Animal expert reveals music playlist for dogs – with Adele, Harry Styles and Bob Marley making the list.
An animal behaviour expert has revealed that dogs not only like music created by humans, but it can calm them down during car rides – and has also shared their favourite tunes.
The personalised playlist for pooches, compiled by Anna Webb, who partnered with Škoda, is being released today (8 March).
All tracks on the ‘Happy Hounds’ musical montage were specifically selected because they help ease stress for dogs, due to their rhythm, beats per minute or the singer’s soft vocals.
The playlist, which is available now on Spotify, comes following a survey conducted by the car-manufacturer, which is the official sponsor of Crufts this year, which revealed six in 10 dogs become anxious when in a car.
It’s a safety issue as well, with 75% of drivers saying their pet’s behaviour has distracted them while on the move.
And six out of 10 owners said they don’t know how to help their nervous hound.
Dogs can become anxious in cars for many reasons including the space being unfamiliar, hearing unusual sounds from the road and weather, the temperature being too warm in the car, previous bad experiences, and motion sickness.
The study of 1,000 dog owners also revealed 60 per cent are forced to limit where they go on days out due to their dog becoming so distressed in the car.
So, what do dogs actually like listening to?
Among the top 20 is Bob Marley and The Wailers with ‘No Woman, No Cry’, Adele (‘Oh My God’) and other artists such as Rihanna and Taylor Swift.
The soothing tones of Frank Ocean and David Bowie also work wonders for the animals.
Pop heartthrob Harry Styles’s smash hit Watermelon Sugar also made it onto the specially curated list due to his velvety vocals.
Before the launch of the playlist Happy Hounds, Škoda asked a few pet owners to try the tunes out with their pooches – and the tracks were a rip-roaring success.
“All in all, I was really surprised at how effective it was,” said Carina, 38, a researcher from Staffordshire, owner of Monty the Cavachon.
“If I’m honest, I was a little sceptical at first as to how much effect it could have, as the songs seemed so random! But I was happily proved wrong.”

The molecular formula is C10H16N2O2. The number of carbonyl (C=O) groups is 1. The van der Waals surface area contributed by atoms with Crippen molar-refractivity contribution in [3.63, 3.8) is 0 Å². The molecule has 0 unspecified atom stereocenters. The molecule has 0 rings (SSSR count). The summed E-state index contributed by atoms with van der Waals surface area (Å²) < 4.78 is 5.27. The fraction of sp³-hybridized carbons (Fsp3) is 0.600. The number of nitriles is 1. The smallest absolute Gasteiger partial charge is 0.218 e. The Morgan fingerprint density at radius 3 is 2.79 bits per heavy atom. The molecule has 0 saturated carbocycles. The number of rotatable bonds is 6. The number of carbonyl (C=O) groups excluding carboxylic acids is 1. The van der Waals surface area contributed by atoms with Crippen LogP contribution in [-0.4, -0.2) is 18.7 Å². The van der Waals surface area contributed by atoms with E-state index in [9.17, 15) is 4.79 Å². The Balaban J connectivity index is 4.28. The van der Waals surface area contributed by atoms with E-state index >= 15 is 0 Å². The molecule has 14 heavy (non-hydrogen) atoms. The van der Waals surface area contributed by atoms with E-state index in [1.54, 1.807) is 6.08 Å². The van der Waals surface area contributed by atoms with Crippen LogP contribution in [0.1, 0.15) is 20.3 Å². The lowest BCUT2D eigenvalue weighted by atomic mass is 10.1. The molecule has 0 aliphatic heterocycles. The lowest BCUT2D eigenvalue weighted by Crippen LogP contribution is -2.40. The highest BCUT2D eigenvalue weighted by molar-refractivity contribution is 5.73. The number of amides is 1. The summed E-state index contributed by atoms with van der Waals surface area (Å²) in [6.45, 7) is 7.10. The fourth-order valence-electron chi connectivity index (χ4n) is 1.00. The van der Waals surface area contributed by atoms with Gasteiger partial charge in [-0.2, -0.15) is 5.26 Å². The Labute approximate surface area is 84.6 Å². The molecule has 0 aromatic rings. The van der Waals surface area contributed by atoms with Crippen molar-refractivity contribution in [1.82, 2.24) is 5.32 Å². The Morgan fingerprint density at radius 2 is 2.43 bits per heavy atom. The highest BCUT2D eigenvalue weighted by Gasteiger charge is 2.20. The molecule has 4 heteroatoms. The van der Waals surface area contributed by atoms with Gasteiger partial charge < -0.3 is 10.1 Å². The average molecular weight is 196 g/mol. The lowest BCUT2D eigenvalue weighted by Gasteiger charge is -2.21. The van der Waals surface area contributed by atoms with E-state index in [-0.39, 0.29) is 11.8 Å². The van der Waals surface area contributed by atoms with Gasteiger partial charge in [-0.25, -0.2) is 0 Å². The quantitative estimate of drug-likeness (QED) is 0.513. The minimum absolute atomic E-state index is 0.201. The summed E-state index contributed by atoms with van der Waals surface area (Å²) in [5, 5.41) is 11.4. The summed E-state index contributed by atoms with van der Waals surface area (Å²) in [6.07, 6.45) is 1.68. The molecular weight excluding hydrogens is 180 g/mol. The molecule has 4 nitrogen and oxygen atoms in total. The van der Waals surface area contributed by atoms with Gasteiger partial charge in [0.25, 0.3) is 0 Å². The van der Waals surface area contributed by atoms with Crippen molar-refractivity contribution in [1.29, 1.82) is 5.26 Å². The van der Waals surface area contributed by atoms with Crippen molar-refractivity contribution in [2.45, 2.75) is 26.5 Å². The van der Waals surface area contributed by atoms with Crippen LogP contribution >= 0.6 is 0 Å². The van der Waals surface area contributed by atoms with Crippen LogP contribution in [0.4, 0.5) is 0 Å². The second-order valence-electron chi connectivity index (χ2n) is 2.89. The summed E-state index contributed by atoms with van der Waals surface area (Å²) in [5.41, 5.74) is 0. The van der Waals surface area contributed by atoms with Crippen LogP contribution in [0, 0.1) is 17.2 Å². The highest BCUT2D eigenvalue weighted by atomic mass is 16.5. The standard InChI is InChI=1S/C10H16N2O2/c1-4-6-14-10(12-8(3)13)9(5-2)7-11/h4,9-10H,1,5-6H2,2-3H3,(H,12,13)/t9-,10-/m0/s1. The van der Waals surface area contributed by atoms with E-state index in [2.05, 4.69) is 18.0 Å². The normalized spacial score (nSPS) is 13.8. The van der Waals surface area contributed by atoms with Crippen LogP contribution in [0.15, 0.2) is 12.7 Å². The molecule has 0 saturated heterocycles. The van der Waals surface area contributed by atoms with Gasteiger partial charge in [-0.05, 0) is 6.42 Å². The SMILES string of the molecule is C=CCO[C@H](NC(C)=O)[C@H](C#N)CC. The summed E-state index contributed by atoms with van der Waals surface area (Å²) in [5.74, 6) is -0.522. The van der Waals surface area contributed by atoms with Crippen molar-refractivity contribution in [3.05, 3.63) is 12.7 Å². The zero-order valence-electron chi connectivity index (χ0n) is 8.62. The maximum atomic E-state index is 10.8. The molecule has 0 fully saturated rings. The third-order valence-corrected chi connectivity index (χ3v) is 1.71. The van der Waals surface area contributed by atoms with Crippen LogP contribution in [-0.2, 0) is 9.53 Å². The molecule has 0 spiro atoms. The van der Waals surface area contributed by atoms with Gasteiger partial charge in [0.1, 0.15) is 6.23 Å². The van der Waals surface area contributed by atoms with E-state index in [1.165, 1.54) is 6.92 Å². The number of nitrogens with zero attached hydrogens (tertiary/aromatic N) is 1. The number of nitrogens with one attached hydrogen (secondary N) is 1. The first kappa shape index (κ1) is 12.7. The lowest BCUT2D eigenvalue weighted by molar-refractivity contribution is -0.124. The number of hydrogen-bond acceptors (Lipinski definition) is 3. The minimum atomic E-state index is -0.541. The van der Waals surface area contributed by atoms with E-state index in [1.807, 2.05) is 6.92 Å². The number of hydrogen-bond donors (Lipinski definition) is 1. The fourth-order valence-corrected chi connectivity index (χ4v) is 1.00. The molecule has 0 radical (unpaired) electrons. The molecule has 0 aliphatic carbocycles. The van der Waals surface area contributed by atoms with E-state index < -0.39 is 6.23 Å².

“I would do anything to make journeys easier and more comfortable for Monty.
”This was a simple change to make, and it made Monty’s experience in the car much more enjoyable, I’m sure.”
Dog owner, school administrator Thelma, 52, from Barnet, London said: “When we got to Cayendo by Frank Ocean, Theo, a German Splitz Klein, was really relaxed, sitting down and even closed his eyes.
“By the time we got to Starman at the end of playlist he was curled up in his chair.
“I really enjoyed the playlist myself and will be listening again in the future.”
The music selection is not just about the artist’s voice, as Anna reveals that the beats per minute is key to keeping your dog comfortable on long journeys.
She said: “Emulating the heartbeat is thought by science to offer a calming effect. Small dogs and puppies normally have heart rates of 120 to 160 beats per minute.
“These songs work as they are not heavy metal or similar genres which is known to disturb sleep patterns in dogs.
“I included some reggae songs on the upper end of the BPM as it’s proven dogs like reggae, so these will work well for smaller dogs as their heartbeat is faster than bigger dogs.”
Anna added “We also based the playlist on a deep understanding of the relationship between beats per minute and high and low frequencies.
“The larger the dog, the slower the normal heart rate. This means it is a slow tempo, which science has proven is calming to dogs. So slower tempo songs work for bigger dogs.
“This is important for dogs as their hearing is more attuned to hearing the vibrations in high and low frequencies than us.
“Their responses to music genres will be different to how humans respond to music, as they have increased sensitivity to the high and low frequencies we cannot hear.
“It’s worth acclimatising your dog to the playlist before you get into the car, so the dog makes positive associations with these songs before moving them into the car.
“These songs therefore will offer a ‘memory’ that all is okay in situations like weather conditions making the car suddenly a bit scarier, or suddenly sensing the movement of a huge vehicle overtaking you.”
The Skoda Happy Hounds playlist and scientific rationale:
- No Woman No Cry – Bob Marley and the WailersReggae goes down superbly with anxious dogs as they find it calming because of its unique rhythm - 4x4 time signature with heavy accent placed on the 2nd and 4th beats of the bar – so it’s perfect for chillaxin’ to on a long drive.